Global warming: Humans responsible for 60% loss of sea ice, study shows

That human activity is a cause of global warming and changing temperatures is a fact that cannot be debated, but until now, scientists had little clue as to what was the extent of damage due to human intervention.

That human activity is a cause of global warming and changing temperatures is a fact that cannot be debated, but until now, scientists had little clue as to what was the extent of damage due to human intervention. A paper published in Nature, based on model simulations of different climate conditions, shows that humans may be responsible for 50-70% change in climate conditions, leading to melting of ice at the Arctic sea. Although the study absolved humans for air flow changes, 70% of which, it said, is due to natural variability, it pointed that 60% of sea ice decline since 1979 was caused by summer-time changes in atmospheric circulation.

While the study is expected to change how we observe climate change, it will also get us to alter our future predictions. With Arctic ice depleting fast—in January it was 1.26 million square kilometres, which was 8.6% below the 1981–2010 average—global warming would need coordinated action from governments. Policy turns in the US—Republicans have presented a bill in the Congress to do away with the country’s Environmental Protection Agency—will end up harming the environment. With global warming accompanying industrialisation, countries would need a concerted approach to tackle its ill-effects.

Global warming making oceans sick, spreading disease in humans and animals, scientists warn

Global warming is making the oceans sicker than ever before, spreading disease among animals and humans and threatening food security across the planet, a major scientific report said.

The findings, based on peer-reviewed research, were compiled by 80 scientists from 12 countries, experts said at the International Union for Conservation of Nature (IUCN) World Conservation Congress in Hawaii.

"We all know that the oceans sustain this planet. We all know that the oceans provide every second breath we take," IUCN director general Inger Andersen said at the meeting, which has drawn 9,000 leaders and environmentalists to Honolulu.

"And yet we are making the oceans sick."

The report, Explaining Ocean Warming, is the "most comprehensive, most systematic study we have ever undertaken on the consequence of this warming on the ocean", co-lead author Dan Laffoley said.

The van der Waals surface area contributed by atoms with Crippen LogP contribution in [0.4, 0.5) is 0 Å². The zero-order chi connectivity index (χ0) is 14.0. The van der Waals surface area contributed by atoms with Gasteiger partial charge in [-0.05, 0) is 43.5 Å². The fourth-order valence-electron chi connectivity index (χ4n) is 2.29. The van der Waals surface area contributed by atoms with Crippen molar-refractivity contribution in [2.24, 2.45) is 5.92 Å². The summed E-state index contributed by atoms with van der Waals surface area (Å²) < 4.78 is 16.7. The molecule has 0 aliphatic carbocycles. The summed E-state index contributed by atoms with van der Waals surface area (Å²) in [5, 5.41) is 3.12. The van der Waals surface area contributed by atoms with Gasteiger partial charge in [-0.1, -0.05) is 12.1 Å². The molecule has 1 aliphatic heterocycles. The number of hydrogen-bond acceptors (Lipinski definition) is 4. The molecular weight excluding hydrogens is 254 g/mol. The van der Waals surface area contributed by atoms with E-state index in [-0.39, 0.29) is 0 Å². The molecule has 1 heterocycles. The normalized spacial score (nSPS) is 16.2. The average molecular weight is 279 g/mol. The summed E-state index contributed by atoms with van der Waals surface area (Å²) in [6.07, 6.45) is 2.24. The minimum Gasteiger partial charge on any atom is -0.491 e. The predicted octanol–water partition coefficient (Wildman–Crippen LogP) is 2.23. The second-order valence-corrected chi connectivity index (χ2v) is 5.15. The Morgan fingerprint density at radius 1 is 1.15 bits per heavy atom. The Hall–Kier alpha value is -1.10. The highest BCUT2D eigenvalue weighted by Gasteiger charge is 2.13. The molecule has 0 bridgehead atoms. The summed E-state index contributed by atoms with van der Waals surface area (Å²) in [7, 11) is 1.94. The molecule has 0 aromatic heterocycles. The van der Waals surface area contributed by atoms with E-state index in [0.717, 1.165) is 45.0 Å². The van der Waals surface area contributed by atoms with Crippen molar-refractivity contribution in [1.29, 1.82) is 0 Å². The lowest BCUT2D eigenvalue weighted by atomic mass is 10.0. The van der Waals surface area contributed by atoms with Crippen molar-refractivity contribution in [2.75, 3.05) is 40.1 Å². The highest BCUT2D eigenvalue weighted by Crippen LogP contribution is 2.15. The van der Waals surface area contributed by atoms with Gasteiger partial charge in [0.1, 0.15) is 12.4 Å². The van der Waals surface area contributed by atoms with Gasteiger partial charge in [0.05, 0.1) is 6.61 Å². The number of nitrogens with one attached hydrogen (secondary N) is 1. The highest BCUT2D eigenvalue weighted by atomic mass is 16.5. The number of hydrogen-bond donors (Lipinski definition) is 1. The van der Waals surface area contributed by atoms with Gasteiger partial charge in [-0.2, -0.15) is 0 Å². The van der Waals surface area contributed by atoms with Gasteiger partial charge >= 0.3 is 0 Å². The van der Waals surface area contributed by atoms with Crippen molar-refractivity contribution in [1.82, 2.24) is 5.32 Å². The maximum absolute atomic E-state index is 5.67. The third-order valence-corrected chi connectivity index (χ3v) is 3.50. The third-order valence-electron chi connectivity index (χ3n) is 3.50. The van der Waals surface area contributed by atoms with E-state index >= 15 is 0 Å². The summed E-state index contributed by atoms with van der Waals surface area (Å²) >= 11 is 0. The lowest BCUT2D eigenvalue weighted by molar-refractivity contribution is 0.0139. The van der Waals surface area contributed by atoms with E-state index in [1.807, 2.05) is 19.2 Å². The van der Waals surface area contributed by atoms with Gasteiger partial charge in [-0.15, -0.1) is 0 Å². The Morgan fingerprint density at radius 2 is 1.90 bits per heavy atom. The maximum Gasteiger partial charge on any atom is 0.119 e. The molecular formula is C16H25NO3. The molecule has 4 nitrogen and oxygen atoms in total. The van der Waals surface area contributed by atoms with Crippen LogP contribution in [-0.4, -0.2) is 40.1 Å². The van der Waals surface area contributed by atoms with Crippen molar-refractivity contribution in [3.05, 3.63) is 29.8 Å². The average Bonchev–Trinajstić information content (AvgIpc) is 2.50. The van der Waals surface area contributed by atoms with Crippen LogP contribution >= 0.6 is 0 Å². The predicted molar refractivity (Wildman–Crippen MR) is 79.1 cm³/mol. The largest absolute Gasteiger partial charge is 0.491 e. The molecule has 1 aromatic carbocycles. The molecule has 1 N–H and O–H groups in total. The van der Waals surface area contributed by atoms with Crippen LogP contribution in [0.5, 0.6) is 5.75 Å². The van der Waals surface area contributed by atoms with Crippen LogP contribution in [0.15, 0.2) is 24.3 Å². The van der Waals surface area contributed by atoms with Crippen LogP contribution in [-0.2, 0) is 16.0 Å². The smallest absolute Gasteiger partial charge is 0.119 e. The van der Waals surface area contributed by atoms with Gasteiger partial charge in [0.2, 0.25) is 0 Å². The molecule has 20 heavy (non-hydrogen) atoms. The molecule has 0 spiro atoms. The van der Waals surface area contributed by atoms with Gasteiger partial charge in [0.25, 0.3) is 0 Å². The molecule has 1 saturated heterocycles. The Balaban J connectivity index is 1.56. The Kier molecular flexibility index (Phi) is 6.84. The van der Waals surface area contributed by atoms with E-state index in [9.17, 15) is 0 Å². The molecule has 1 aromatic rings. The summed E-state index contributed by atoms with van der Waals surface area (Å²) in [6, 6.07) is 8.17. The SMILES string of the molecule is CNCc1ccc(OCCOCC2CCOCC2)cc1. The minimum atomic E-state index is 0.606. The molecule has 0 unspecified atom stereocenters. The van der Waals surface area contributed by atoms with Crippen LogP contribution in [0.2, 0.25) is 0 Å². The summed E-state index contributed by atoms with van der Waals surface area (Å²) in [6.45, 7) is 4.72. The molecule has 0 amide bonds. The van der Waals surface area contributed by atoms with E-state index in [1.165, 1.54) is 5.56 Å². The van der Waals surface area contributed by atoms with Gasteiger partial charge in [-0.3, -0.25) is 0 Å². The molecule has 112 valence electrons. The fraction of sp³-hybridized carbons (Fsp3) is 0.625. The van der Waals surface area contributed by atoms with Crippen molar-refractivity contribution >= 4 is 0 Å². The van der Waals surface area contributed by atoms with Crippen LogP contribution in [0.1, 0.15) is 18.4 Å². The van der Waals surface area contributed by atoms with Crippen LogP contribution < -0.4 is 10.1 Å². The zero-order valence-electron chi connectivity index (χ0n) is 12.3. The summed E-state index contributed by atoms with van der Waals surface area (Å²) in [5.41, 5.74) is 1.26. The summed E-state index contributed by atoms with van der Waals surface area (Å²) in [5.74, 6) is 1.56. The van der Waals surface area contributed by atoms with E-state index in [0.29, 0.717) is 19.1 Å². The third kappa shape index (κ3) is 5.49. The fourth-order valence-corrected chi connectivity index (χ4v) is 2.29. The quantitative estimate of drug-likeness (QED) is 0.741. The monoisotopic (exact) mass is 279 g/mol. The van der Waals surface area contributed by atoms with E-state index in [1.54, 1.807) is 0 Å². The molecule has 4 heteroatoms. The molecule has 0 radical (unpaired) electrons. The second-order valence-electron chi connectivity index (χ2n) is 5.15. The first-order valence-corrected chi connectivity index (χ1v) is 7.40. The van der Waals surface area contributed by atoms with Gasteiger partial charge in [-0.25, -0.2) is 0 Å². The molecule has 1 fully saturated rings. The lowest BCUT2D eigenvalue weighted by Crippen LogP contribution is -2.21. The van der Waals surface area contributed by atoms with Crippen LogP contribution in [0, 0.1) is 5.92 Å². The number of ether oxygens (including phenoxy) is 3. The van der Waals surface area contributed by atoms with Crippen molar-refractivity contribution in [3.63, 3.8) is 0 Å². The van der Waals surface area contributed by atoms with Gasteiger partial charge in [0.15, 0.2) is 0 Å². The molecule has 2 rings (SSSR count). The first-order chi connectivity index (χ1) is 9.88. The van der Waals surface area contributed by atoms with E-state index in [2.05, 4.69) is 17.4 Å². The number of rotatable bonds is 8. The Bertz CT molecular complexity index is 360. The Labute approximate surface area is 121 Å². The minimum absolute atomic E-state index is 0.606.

The world's waters have absorbed more than 93 per cent of the enhanced heating from climate change since the 1970s, curbing the heat felt on land, but drastically altering the rhythm of life in the ocean, he said.

Mr Laffoley, marine vice chair of the World Commission on Protected Areas at IUCN, said "the ocean has been shielding us and the consequences of this are absolutely massive".

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Warming likely to change turtle sex ratio

The study included every major marine ecosystem, containing everything from microbes to whales, including the deep ocean.

It documents evidence of jellyfish, seabirds and plankton shifting toward the cooler poles by up to 10 degrees latitude.

Mr Laffoley said the movement in the marine environment was "1.5 to five times as fast as anything we are seeing on the ground."

"We are changing the seasons in the ocean."

The higher temperatures will probably change the sex ratio of turtles in the future, because females are more likely to be born in warmer temperatures.

The heat also means microbes dominate larger areas of the ocean.

"When you look overall, you see a comprehensive and worrying set of consequences," Mr Laffoley said.

Evidence warming causing plant, animal disease

ore than 25 per cent of the report's information is new, published in peer-reviewed journals since 2014, including studies showing global warming is affecting weather patterns and making storms more common.

The study includes evidence ocean warming "is causing increased disease in plant and animal populations", it said.

Pathogens such as cholera-bearing bacteria and toxic algal blooms that can cause neurological illnesses such as ciguatera poisoning spread more easily in warm water, with direct impact on human health.

"We are no longer the casual observers in the room," Mr Laffoley said.

"What we have done is unwittingly put ourselves in the test tube where the experiment is being undertaken."

Coral reefs killed off at unprecedented rate

 

Meanwhile, the hotter oceans have killed off coral reefs at an unprecedented rate, reducing fish species by eliminating their habitats.

The loss of reefs cuts down on the abundance of certain fish, with implications for food security.

"In South-East Asia, harvests from marine fisheries are expected to fall by between 10 per cent and 30 per cent by 2050, relative to 1970-2000, as the distributions of fish species shift," the report said.

The report highlights the need for swift action on renewable energies, experts said.

"We need to cut greenhouse gases," director of the global marine and polar program at IUCN Carl Gustaf Lundin said.

"There is no doubt in all our minds that we are the cause of this.

"We know what the solutions are. We need to get on with it."

AFP

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